About 10 days ago Germany’s Alfred Wegener Institute (AWI) put out a press release on global sea ice. In it AWI scientist Marcel Nicolaus and Lars Kaleschke of the Hamburg Cluster of Excellence for Climate Research (CliSAP) confirmed the “long-term downward trend in the Arctic.”
Somewhat annoyed by that conclusion, I sent the 2 scientists an e-mail asking them if they would bet $1000 on the mean 2017-2022 September sea ice will be less than the mean 2007-2012 September sea ice – just to see if they were ready to put their money where their mouth is. I even made my bet public here.
Unfortunately both Marcel Nicolaus and Lars Kaleschke have yet to reply. No surprise.
I also sent similar e-mails to other scientists at leading institutes all over the world, mainly those that actively claim that the Arctic is melting, asking if betting on less sea ice over the next 10 to 20 years was a safe bet. Some replies have come in. The results of which I will disclose soon in the future.
One excellent response I got was from Dr. Dirk Notz of the Max-Planck Institute for Meteorology (MPI-M) in Hamburg. I’m very thankful he took the time to send it. In fact he has been so kind to give me permission for me to post it. His reply (my emphasis):
thanks for being in touch, and sorry for the slow reply. I was at a meeting with surprisingly little internet access.
Regarding the bet: I’d be very careful to place a bet in either direction, simply based on our understanding of the system from climate-model simulations. These basically say that on short time scales, such as from one decade to the next, internal variability can cause both an increase or a decrease of the ice coverage. To exemplify this, I’ve attached a slide that shows 30-year long trends from our climate-model simulations (Trends_for_talk3.pdf).
There you see 30-year long trends for different start dates in our simulations, which vary wildly. This would even more be the case for 10-year long trends. Hence, I wouldn’t put money on a further decrease of the ice cover in the years to come, nor on the opposite.
I’ve also attached a plot showing two of the simulations with our Earth-System Model, which suggest that there might be slightly less sea ice in the next decade, but other simulations show a slight increase on these short time scales.
Hence, on time scales such as one decade, the ice cover could well increase a bit (as you are suggesting), but it might also decrease. This depends in my opinion primarily on weather patterns in individual summers – nothing we can predict at the moment.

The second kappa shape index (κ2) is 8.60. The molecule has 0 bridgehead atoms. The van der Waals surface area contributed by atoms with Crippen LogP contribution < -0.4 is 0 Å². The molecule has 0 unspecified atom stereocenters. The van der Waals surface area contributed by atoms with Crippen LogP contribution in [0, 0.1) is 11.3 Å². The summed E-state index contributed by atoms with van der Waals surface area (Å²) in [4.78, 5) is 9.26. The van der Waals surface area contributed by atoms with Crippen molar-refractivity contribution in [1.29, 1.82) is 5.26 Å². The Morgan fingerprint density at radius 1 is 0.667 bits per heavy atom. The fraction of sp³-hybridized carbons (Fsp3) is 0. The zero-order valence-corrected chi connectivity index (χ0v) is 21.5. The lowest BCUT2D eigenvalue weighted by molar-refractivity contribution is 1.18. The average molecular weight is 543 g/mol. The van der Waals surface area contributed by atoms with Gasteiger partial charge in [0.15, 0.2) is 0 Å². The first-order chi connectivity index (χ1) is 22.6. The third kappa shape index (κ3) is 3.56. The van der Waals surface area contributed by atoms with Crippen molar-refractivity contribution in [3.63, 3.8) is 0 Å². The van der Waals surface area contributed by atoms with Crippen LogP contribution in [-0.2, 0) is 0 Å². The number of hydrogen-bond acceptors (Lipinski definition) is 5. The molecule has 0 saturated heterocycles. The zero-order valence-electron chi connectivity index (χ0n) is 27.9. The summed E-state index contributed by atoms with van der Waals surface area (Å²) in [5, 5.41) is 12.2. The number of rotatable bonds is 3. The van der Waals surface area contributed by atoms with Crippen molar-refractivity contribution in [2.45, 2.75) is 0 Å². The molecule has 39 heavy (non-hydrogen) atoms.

Having said this, however, one of the presentations at the meeting I’ve just been to by Andrey Proshutinsky went in the same direction as you’re suggesting, namely that because of ocean cycles there will be a recovery of sea ice in the years to come. However, I don’t believe this to be a very robust finding that I would put money on at the moment. It’s nevertheless certainly something that we’ll investigate more in the time to come.
I hope this helps you (and I also hope that it’ll save you from eventually having to pay $1000!).
Please let me know if any further questions should come up.
Dr. Notz is Head of the Research Group Sea ice in the Earth system, where they “use large-scale coupled climate models to better understand the evolution of sea ice in a changing climate”.
What I find interesting is that although he advises me against betting on growing sea ice, he also expressly advises against betting on less. He also drops hints that there are signs pointing to possible Arctic sea ice growth ahead.
Moreover Notz confirms above that Russian oceanographer Andrey Proshutinsky, a senior scientist in the Department of Physical Oceanography at the Woods Hole Oceanographic Institution, suggests Arctic sea ice cover growth in the years ahead.
In a nutshell, while the AWI seems to have no qualms about (mis?)leading the public to believe Arctic sea ice is shrinking and that the trend will continue, other scientists clearly are no longer ready to go out on that limb.
More on this in the days ahead.
Also read: http://www.carbonbrief.org/